Actually, there are no mysteries in my studio. There are no special brushes, no perfect paints, no easel at just the right height. It’s not even a huge space. But I am grateful to have a dedicated space in what was once an attic. Still, I work any place I can— table, bench, or floor. And my back testifies to that.
On the Table
Most of my paintings start on the same Home Depot table you probably use at Thanksgiving. You know the fold-up, fold-out variety with the handy carrying strap. My own tables have been used at Christmas—minus the paintings of course. I have added wheels to a couple of them so they can move around easily. An easel that would hold 3-inch deep wood panels would be great, but I haven’t figured that one out yet (How do we accommodate the sides?). In the past couple of years I have been working a bit more on paper, building up texture with paraphernalia and gesso. Because I am often pressing in found objects to create texture, I still need a firm, hard surface.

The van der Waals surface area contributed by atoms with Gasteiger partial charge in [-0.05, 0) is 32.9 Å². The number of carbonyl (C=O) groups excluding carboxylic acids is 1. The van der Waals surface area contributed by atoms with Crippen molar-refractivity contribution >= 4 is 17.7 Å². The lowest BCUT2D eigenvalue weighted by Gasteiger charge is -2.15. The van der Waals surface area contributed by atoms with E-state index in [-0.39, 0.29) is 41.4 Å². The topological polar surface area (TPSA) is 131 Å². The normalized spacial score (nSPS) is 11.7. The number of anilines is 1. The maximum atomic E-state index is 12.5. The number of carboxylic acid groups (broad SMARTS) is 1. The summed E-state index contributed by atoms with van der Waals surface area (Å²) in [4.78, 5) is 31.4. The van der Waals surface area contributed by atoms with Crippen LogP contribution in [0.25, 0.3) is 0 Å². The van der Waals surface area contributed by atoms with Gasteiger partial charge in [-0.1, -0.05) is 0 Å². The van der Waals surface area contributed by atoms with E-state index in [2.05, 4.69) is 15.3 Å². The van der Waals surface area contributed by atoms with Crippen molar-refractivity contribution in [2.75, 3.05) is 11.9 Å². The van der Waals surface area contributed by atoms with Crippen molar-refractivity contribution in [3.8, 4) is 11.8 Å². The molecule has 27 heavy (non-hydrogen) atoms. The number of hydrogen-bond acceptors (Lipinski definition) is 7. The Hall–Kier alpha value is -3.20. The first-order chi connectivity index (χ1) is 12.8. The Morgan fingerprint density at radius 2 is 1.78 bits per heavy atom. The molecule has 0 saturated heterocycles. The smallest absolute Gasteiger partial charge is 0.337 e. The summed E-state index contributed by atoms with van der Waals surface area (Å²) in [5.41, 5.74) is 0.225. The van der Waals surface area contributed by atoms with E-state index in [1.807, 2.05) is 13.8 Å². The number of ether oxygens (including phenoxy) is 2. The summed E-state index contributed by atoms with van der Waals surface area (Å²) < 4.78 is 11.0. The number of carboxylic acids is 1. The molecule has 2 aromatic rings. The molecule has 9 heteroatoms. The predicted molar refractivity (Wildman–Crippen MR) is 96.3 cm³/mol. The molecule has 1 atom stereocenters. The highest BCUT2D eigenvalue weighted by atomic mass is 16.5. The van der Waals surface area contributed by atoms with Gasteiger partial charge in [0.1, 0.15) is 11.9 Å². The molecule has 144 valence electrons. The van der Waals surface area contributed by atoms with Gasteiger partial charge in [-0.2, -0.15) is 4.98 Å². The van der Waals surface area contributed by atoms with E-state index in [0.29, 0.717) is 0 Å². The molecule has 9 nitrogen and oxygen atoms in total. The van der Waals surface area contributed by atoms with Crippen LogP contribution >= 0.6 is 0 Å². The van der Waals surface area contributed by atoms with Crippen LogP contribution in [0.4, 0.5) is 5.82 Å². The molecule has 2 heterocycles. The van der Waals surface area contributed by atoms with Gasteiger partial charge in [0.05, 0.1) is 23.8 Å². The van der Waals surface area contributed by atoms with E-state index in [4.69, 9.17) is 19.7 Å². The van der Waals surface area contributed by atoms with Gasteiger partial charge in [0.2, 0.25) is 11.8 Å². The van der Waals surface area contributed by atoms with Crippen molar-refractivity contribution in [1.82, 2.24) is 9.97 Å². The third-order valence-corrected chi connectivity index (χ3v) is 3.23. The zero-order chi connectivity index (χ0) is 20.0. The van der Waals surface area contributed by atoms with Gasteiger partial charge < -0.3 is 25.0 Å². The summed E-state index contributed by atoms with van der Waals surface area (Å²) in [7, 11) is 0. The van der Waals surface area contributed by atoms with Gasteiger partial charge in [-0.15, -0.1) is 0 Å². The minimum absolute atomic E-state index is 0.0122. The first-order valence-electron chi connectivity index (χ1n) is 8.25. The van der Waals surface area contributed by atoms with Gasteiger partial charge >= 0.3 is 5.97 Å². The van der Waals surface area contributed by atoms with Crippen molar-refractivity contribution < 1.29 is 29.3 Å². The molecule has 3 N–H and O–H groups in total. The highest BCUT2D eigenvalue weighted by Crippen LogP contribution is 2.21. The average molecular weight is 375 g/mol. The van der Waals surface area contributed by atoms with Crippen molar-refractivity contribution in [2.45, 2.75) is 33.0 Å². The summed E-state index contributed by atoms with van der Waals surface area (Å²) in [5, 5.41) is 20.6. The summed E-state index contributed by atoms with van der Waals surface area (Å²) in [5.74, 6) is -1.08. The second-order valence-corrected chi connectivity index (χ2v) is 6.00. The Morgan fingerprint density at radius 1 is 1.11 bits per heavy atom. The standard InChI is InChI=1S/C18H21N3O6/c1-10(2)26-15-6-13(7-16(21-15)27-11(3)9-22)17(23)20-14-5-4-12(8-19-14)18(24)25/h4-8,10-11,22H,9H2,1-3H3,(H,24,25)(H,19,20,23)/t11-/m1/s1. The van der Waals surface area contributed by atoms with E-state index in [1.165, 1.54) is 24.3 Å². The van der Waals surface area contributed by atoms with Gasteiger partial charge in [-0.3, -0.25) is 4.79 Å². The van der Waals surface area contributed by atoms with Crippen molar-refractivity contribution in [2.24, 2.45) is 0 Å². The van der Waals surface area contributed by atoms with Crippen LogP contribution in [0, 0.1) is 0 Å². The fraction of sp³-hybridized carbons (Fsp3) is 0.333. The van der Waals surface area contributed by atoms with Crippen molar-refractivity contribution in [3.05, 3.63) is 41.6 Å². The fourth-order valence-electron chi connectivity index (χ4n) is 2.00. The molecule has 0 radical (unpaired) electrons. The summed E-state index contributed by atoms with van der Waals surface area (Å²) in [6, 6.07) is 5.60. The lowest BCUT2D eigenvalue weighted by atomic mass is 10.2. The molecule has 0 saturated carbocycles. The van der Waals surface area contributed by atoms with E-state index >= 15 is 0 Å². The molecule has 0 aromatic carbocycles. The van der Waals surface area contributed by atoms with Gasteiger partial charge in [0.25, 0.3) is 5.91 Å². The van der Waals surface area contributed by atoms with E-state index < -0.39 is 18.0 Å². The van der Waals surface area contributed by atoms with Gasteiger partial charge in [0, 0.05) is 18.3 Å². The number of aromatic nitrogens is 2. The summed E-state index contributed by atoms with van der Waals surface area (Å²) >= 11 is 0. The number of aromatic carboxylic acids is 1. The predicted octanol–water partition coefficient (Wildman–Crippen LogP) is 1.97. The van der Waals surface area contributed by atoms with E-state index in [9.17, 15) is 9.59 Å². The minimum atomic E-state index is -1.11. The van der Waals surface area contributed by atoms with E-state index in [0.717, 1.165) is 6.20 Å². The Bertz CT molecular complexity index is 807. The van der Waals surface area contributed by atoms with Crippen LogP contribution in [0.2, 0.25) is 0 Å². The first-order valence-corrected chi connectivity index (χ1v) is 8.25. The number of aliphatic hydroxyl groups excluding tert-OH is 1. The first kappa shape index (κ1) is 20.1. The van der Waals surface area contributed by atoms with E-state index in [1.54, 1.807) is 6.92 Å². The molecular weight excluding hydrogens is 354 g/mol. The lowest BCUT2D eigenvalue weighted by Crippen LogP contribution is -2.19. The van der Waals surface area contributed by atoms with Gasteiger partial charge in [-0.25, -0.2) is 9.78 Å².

Beneath My Feet
My artwork is constantly moving— from table to either wall or floor for drying, viewing, and gaining perspective. So while I can hang a cradle to stare at it, I usually use the floor for my work on paper.
If I leave a piece overnight, I must be careful: to be certain to first turn the light on the next morning to avoid stepping on artwork, but most importantly, to pick up all extraneous art materials to avoid enticing the cat (She is easily motivated.).
She will play with and has played with every thing I leave on the floor from paint brushes and charcoal pencils to tubes of paint and bits of fabric. And of course, her personal favorite is string. It has not escaped my notice that a few of my pieces may have cat DNA attached.